Published on March 15, 2016.
I HAD the privilege of giving a talk at TEDxADMU on Sunday. The topic had seized my imagination: “How to train your outrage.” Here, with your indulgence, is an extended excerpt:
What is this outrage culture we are living in, and what do we do about it?
The Urban Dictionary actually has a definition. The outrage culture is where people “bend over backwards to be as offended as possible.” Ryan Holiday of the Observer defines it by its product, “outrage porn,” and describes it by its characteristic: “perpetual indignation.” Jon Ronson wrote an entire book about its corollary, Internet shaming, which “targeted not just powerful institutions and public figures but really anyone perceived to have done something offensive.”
The outrage culture, then, is that state of constant offendedness, or at least a heightened sensitivity to take offense, which results in what we can call virtual outrage: outrage that is itself insensitive, one-dimensional, skin-deep—and ultimately self-regarding. It is opinion, not as Ego, but as Id.
I want to make a distinction. Real outrage is one thing; the outrage culture built on virtual outrage is another. The first is necessary and vital to public discourse and the democratic project; the second is dangerous and indeed possibly fatal to both discourse and democracy. Criticism should be encouraged; criticism that dehumanizes its subjects, not so.
I also want to make a clarification. Many other factors help explain the lack of civility in the online and social space: Anonymity is convenient, access is easy, the velocity of sharing is ever-increasing, cowardice (like courage) is contagious. But to train our outrage so we don’t aid and abet the outrage culture, let’s focus on the role of opinion.
What do we know about opinion?
Here’s a thought: Nothing in the universe is faster than the speed of opinion. Even before the light from the facts reaches us, we have already made up our mind. Opinion is instantaneous. Why? Because we already know what to think. As a newspaper editor phrased it: We have a media system of preexisting views.
Aside from its speed, we also recognize that opinion attracts similar opinion. It gathers the like-minded, and the more extreme the view, the more it attracts similar views. This leads to the phenomenon known as group polarization. The paradox of our time: In the age of greater connectedness, we are more divided than before.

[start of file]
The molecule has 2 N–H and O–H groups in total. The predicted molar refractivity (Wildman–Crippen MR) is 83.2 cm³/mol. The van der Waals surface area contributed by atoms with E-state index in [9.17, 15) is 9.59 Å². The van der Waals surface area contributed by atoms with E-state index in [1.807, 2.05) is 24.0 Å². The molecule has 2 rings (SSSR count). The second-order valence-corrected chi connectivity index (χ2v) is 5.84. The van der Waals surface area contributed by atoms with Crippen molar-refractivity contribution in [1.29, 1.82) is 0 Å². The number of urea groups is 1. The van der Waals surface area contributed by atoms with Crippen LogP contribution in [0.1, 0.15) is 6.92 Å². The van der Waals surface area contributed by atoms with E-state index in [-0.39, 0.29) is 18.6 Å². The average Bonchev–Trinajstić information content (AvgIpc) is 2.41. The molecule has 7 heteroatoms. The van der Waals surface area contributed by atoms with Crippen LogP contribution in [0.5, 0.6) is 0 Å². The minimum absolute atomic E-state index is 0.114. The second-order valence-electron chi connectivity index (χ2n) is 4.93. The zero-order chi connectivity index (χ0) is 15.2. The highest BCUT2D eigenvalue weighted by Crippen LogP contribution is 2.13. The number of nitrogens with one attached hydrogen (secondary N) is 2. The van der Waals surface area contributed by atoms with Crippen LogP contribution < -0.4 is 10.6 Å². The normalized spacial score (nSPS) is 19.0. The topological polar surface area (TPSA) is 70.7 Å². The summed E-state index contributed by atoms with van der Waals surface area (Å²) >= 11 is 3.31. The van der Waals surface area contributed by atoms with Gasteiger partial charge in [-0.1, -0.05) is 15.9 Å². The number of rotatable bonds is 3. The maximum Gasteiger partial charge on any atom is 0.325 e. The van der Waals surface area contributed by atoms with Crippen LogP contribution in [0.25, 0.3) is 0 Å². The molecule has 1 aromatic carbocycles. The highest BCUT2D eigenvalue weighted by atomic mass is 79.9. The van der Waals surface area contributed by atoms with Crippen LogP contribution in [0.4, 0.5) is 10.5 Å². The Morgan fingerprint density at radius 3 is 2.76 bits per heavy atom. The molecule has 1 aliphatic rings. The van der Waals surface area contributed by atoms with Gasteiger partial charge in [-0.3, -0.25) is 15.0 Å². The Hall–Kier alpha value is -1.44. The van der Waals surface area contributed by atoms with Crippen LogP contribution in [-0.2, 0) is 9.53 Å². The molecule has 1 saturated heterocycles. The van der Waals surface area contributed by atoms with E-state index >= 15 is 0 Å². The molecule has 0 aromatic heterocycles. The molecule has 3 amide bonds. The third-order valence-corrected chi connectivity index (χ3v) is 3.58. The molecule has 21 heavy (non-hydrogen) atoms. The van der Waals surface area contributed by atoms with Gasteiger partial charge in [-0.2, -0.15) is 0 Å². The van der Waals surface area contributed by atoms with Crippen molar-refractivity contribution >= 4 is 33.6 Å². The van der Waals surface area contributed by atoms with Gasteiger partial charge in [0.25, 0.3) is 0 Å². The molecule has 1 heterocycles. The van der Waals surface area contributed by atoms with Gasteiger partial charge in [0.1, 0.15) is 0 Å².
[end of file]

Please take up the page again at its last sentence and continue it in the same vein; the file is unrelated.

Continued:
We also understand that opinion, though expressed only through words or images, can truly hurt us. Its impact is real, measurable in units of trauma or abuse.
We also acknowledge that, while we are all entitled to our opinion, not all opinions are equal. The democratic ideal welcomes all views; sifting through these views to find the meritorious is a republican responsibility.
Last but not least: Opinion can be reasonable; it can be worthy of our trust; it can help heal, build bridges, bring us together. Part of the method used by Aristotle, with Plato the world’s greatest thinker, was his reliance on “endoxa”—what he called credible opinion or reputable opinion. If it’s good enough for Aristotle, it should be good enough for us.
How, then, do we train our outrage? How do we “keep it real”?
I would like to propose a three-step training process, each one involving that hidden, unspoken virtue of doubt.
When we encounter an offensive statement or image or idea, our first reaction must be to doubt everything. Our second must be to go to the opposite end and give the benefit of the doubt. Only then can we do the third, and try to resolve all doubt.
First, doubt everything. When a controversy erupts, we do not rush to publish. Instead, we should first doubt the facts of the issue, doubt our grasp of the issue, doubt whether we even have something to say about the issue.
In a world of preexisting views, of hardened beliefs, of absolutist thinking and polarized opinion, what we need are fewer certainties and more doubt. Doubt is good. It forces us to investigate the experience, to ask the necessary questions.
Pardon my French, but in the sh*t-storm Manny Pacquiao created with his unthinking, unchristian depiction of LGBTs as “worse than animals,” it was very difficult to find common ground for discussion between those who criticized him and those who defended him. Here is one valiant attempt. In this exchange over Pacquiao’s lack of schooling, Inquirer.net reader Alex Alvarez dared to ask: “Does a man really need to go to school to educate himself?”
This is a necessary testing of the assumptions behind a position; it undermines the prejudices of educated critics of Pacquiao by probing their ready certainties. I should point out, however, that the exact reader’s question can also be used to probe the position of Pacquiao’s defenders, too.
Second, give it the benefit of the doubt. When a controversy erupts, we do not rush to judgment. Instead, we should seek first to understand: the nuances, the context, the motives of those involved.
That is how we can slow down the speed of opinion: by coursing it through the glass of reflection.
For instance, in praising the singer Kitchie Nadal’s criticism of Rodrigo Duterte’s “womanizing,” Gab Valenciano also took Duterte to task for his casual statements about killing. At the same time, he said he wasn’t going to vote at all. “My refusal to choose is my own personal protest.” Whatever one may think about that position, it must inform one’s reaction to Valenciano’s original critique. Consider this a necessary attempt to engage with Valenciano’s position as fully as possible.
Third, resolve all doubt. Only then, after subjecting the facts of the issue to searching doubt, and understanding the nuances and the details, do we begin our search for certainties. And that involves a process of trust-testing, of verification.